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Do What I Say, Not What I Do

I Know It’s Over Your Budget, But If You Buy Right This Second, I’ll Give You A Discount!

I Know It’s Over Your Budget, But If You Buy Right This Second, I’ll Give You A Discount!

Don’t Be Surprised In A Sales Meeting When Clients Refuse To Do Things You’d Never Consider Doing Yourself.

Written by Rich Harshaw

Note: This article is part of Monopolize Your Marketplace’s ongoing “Don’t Do This” series for contractor marketing. Sometimes it’s just as helpful to know what to avoid as it is to know what to do.

Let’s role play a scenario for a minute.

Imagine you are watching TV with your spouse and you see a commercial for a Disney cruise. You’ve got 3 kids, and you and the missus (or “mister” as the case may be!) get to talking about how you’ve been wanting to take the kids on a REAL vacation, and how they are right at that perfect age for Disney. You’ve even been saving up some money, so on the spur of the moment, you decide to take the plunge.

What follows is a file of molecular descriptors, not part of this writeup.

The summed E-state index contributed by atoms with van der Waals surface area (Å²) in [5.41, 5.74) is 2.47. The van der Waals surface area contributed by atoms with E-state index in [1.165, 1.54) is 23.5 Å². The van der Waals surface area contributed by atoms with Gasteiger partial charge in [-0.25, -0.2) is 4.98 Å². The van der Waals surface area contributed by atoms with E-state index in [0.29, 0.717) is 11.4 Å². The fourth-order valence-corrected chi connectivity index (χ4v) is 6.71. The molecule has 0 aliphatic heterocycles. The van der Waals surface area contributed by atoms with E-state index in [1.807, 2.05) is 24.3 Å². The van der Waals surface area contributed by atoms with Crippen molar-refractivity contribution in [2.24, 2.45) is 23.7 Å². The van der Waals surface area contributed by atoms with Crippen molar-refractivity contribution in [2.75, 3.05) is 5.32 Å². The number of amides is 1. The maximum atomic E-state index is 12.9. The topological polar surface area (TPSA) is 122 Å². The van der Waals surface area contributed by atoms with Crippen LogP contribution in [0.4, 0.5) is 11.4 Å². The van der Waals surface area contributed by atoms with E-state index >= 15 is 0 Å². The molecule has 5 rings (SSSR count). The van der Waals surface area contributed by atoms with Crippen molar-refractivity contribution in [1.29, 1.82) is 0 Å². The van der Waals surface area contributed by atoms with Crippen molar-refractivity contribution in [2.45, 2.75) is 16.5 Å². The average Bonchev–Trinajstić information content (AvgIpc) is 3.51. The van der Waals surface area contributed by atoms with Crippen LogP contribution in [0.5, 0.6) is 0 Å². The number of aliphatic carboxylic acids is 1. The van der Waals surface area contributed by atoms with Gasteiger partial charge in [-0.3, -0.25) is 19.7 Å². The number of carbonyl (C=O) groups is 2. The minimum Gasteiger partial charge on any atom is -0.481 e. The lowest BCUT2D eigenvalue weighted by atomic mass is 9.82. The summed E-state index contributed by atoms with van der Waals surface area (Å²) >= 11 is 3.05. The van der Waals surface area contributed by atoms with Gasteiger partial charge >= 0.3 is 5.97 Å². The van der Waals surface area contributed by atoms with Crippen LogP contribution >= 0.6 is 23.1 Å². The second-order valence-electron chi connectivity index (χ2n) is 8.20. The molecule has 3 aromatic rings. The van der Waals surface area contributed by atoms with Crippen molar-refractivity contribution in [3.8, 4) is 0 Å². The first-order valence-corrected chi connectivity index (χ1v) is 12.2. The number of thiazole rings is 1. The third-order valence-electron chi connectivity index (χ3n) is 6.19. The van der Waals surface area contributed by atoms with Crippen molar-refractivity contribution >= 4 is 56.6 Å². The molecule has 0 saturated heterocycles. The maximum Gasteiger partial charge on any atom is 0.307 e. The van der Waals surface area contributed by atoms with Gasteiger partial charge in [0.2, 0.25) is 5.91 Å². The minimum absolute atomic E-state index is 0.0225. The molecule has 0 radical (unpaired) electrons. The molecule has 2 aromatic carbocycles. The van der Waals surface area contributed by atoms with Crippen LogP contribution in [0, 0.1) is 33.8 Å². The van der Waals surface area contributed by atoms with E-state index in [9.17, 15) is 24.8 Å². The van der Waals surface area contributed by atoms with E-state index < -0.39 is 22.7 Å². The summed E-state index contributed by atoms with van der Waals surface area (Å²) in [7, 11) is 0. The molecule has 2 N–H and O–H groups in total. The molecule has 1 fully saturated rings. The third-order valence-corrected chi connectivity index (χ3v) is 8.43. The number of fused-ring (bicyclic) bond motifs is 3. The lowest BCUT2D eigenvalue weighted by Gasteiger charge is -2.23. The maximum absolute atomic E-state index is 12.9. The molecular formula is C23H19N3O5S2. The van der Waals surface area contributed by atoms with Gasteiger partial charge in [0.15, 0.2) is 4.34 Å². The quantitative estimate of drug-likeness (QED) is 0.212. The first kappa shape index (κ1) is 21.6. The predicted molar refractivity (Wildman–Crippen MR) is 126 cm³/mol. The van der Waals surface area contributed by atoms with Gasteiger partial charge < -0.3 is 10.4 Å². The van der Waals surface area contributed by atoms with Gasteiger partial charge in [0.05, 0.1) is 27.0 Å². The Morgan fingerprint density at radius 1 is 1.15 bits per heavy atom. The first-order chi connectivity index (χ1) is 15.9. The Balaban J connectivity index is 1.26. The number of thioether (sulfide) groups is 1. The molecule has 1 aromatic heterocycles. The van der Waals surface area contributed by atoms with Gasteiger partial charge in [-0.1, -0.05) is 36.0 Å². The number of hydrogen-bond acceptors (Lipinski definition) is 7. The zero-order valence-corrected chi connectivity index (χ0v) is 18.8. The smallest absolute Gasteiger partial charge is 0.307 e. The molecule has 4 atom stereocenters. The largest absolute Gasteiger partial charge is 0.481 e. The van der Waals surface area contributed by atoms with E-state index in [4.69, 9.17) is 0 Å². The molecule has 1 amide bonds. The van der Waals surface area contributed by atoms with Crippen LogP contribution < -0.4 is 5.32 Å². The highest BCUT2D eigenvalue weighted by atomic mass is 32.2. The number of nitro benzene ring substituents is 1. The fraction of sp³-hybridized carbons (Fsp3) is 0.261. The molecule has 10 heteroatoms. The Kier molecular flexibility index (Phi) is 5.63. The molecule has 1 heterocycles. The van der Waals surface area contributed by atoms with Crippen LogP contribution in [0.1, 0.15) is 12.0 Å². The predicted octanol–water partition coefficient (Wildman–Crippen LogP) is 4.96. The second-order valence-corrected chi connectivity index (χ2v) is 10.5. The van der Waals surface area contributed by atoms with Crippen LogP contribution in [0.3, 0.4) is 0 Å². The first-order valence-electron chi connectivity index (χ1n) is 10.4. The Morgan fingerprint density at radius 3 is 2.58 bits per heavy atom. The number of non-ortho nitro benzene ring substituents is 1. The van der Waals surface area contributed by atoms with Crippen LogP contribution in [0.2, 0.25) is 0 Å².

The next day, as you’re driving to the cruise specialty travel agent, you discuss the plan with your spouse, and try to figure out your budget. Here’s what you discuss:

  • You’re not sure how much a Disney cruise will cost, but you’re assuming it’s going to be expensive because let’s face it, everything Disney is expensive.
  • You have friends that have been on a Disney cruise before, and they swore on a stack of Bibles it was the greatest experience ever. But the cost of their Disney cruise never came up in discussion.
  • You have other friends who went on a Carnival cruise and loved it. Your friend is the kind who “finds deals” and told you their cruise was only $370 per person for a week, all inclusive. That’s $1,850 for 5 people.